The government concedes its policies have failed. Empirically, they have demonstrably failed. We know the Howard government policies succeeded. We accept that there is an argument that maybe those policies would not work so well again. Maybe they would not. But would you not try? Wouldn't your stating point, as a rational decision maker, be to say, 'Let us see if the policies that demonstrably succeeded in the last decade will still succeed in this decade'? Why would you not do that, unless your decision making capacity was intruded upon and corrupted by stubborn pride, by the inability to concede that John Howard was right. And would not that be a preferable course than to adopt a so-called solution—the so-called Malaysia solution—about the success of which there is absolutely no certainty and that, if we were to apply the test Senator Bob Carr just told us we should apply, is likely to fail, and, unlike the Nauru solution, strips all human rights protections from refugees—every last one?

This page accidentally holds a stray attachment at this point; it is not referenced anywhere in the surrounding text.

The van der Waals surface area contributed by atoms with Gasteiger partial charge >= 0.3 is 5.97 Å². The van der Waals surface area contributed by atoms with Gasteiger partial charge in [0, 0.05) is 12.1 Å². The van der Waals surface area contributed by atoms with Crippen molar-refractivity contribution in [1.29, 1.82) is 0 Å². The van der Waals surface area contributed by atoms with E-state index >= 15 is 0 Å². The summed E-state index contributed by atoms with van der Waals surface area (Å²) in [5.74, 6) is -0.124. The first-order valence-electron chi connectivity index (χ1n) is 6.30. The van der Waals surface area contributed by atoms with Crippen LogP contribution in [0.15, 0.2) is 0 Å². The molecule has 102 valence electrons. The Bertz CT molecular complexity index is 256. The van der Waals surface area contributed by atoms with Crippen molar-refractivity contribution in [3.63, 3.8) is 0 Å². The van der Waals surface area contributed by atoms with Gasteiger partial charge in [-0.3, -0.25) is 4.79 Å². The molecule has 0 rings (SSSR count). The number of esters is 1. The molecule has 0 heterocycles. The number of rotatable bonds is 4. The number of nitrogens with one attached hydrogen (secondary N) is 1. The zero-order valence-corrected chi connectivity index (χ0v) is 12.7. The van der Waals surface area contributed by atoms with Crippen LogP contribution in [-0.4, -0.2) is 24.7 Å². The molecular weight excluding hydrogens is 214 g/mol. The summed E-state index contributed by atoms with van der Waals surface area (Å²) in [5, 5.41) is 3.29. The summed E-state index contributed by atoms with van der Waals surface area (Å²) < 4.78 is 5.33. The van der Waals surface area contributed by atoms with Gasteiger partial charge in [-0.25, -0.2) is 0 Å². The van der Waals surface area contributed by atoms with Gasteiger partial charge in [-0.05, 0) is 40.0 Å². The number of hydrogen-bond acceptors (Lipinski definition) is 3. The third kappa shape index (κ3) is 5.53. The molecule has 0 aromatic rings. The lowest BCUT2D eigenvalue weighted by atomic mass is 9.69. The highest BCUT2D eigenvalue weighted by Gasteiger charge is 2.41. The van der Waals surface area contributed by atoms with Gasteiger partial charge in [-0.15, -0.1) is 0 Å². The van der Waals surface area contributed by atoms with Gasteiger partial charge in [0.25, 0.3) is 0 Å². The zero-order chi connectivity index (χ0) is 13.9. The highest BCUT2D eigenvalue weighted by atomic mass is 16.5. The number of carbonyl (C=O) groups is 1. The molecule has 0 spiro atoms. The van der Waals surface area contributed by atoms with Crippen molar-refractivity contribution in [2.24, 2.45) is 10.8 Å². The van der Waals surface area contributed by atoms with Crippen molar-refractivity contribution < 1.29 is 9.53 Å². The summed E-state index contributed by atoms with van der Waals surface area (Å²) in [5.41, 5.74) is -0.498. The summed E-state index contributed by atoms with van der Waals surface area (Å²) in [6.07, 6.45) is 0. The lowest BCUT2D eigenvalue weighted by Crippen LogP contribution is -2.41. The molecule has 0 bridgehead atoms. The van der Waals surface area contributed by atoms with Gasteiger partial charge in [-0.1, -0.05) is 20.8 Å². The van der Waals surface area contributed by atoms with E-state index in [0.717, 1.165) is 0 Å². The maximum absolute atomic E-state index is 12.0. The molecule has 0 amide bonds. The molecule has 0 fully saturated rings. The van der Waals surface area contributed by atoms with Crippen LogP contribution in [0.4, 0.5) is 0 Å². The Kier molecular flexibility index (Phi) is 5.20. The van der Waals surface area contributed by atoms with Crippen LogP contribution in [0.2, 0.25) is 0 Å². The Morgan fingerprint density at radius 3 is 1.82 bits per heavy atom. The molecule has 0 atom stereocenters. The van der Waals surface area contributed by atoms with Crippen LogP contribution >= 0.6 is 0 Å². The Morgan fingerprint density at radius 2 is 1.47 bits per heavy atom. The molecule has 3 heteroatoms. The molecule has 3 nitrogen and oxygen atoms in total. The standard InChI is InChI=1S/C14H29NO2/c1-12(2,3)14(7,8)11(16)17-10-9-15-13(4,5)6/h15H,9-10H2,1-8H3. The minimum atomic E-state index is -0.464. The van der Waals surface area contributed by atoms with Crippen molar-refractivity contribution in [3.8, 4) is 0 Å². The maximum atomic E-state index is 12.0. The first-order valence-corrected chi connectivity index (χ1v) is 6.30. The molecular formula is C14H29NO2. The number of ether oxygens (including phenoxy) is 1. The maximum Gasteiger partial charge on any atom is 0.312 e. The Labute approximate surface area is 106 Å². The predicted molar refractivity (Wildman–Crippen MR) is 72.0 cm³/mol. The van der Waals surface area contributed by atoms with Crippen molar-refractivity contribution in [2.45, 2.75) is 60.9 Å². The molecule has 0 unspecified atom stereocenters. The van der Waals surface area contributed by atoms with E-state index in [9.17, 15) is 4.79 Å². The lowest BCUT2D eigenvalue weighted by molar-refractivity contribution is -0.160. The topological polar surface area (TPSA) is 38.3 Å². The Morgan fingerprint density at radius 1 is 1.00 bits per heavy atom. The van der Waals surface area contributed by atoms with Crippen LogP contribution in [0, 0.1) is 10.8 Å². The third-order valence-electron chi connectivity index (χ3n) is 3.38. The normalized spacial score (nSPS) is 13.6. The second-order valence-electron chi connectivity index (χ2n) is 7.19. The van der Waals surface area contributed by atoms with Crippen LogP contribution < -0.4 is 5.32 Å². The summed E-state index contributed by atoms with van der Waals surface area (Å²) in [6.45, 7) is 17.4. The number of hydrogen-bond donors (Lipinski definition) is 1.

That is the coalition's approach. That is my approach. We cannot promise that a return to the successful policies of the last decade would be a success again, any more than Senator Bob Carr or any other member of the government can promise that the Malaysia solution would be a success. But we know these two things: firstly, the Nauru solution satisfies the human rights tests and the Malaysia solution does not; secondly, we know that the Nauru solution succeeded when last it was tried and there is no reason to believe—or to presume, as the government does—that it cannot succeed again. So why would you not give it a try?

We should rise above partisan politics in this debate when human lives are being lost. But rising above partisan politics means you acknowledge that, just possibly, your political opponents did get it right. It means putting your pride to one side and acknowledging the demonstrable fact that the Howard government's policies worked, that the Rudd and Gillard governments' polices have failed, and that if you really want to solve this problem the starting point for any rational, dispassionate decision maker is to see whether the policies that worked before will work again.